This is a quick post connecting to something I just read on the National Writing Project site…a post by Kim Culbertson (follow her on Twitter here!) called: “Small, Bright Things: Using 100-word Stories in the Language Arts Classroom”. Not only did this post remind me of an activity I did with my students, but it inspired me to go back and revise my most recent 100-word story (which I share below). I recommend that you read the original post (linked above), but here is a quick summary of it to help entice you, too.
Kim notes that one of the main benefits of using 100-word stories is that it allows students to “[explore] and [analyze] individual literary elements.” I love one of the quotes she gives from a student to demonstrate this in action as in one of her classes she overheard one student say to another: “you devote 62 words to setting — that leaves almost nothing for all the other stuff!”
It is through the creation and revision and unpacking of 100-word stories that Kim says:
…allows students to explore a structure that holds all of these essential literary elements in an easily digestible package.Kim culbertson
She also sites other benefits of working with 100-word stories such as:
- helping students to recognize the same elements in any piece of literature moving forward into longer pieces
- providing a space for students to focus on individual sentences for word and craft choices (to get to those 100 words)
- fitting well into a zoom screen (for current online contexts)
- providing opportunities for quick-write and quick-edits for specific literary elements.
[100 word story] is a site dedicated to this craft and a place where teachers can get examples and students (and teachers) can submit their own creations.
I used 100 words stories as a quick-write activity over the past few years in my classroom, but I never took them further into using them to analyze and develop a students understanding of literary elements. And especially in the current context of both teaching online and needing to slow down and focus in on curriculum, 100-word stories provide a beautiful opportunity to do just that.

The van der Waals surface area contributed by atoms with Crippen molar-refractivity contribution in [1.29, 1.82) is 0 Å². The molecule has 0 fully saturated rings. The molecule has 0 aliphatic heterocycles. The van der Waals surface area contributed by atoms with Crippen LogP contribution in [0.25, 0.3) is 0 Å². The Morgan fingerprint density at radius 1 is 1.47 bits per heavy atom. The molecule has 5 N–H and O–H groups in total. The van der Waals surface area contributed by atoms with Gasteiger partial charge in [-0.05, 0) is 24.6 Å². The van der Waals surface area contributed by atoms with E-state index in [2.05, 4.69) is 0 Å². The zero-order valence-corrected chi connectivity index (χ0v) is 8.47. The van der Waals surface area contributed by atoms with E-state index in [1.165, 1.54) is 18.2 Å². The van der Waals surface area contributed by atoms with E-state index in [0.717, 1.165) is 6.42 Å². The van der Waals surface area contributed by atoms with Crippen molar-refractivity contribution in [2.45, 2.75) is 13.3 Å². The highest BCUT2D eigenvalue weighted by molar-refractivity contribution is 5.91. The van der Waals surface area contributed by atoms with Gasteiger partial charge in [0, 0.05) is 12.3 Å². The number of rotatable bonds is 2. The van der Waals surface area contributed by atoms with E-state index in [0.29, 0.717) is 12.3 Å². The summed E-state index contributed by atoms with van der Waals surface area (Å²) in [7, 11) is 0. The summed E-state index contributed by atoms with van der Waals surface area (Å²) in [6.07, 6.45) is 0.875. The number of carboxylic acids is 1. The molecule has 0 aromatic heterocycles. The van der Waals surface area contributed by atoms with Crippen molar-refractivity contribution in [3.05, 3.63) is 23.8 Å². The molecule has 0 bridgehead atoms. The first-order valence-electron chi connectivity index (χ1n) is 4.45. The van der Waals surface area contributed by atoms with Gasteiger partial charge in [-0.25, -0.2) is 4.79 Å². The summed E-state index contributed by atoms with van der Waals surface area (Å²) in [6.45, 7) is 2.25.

Below is a recent revision to a 100-word story I wrote a couple of years ago. Below it is a picture of how the story started (in order to show the process to my students). If I were in the classroom today, I would annotate the most recent version with elements such as POV, suspense, character development, pacing, etc…
The edge had always been there, and now she was finally going to figure out from where. She had always seemed so perfect, invincible even…but something had happened that was altering this perspective. Something was now rippling out to her edges—a softness, a vulnerability. What she was about to find out was not based upon any lies or deception, it just had never needed to be known. Until now that is. As she sat across from her mother, the ripples began to fan out to the edges revealing a past choice that had come to meet the present.
Not only do I thank you for visiting this site and reading my thoughts…but I would love to hear your thoughts and wonderings, too. Please, leave a comment below, email me at firstname.lastname@example.org or find me on Twitter @readwritemore
You can also see more of my writing (along with the writing of some other brilliant and beautiful minds) at MovingWriters.org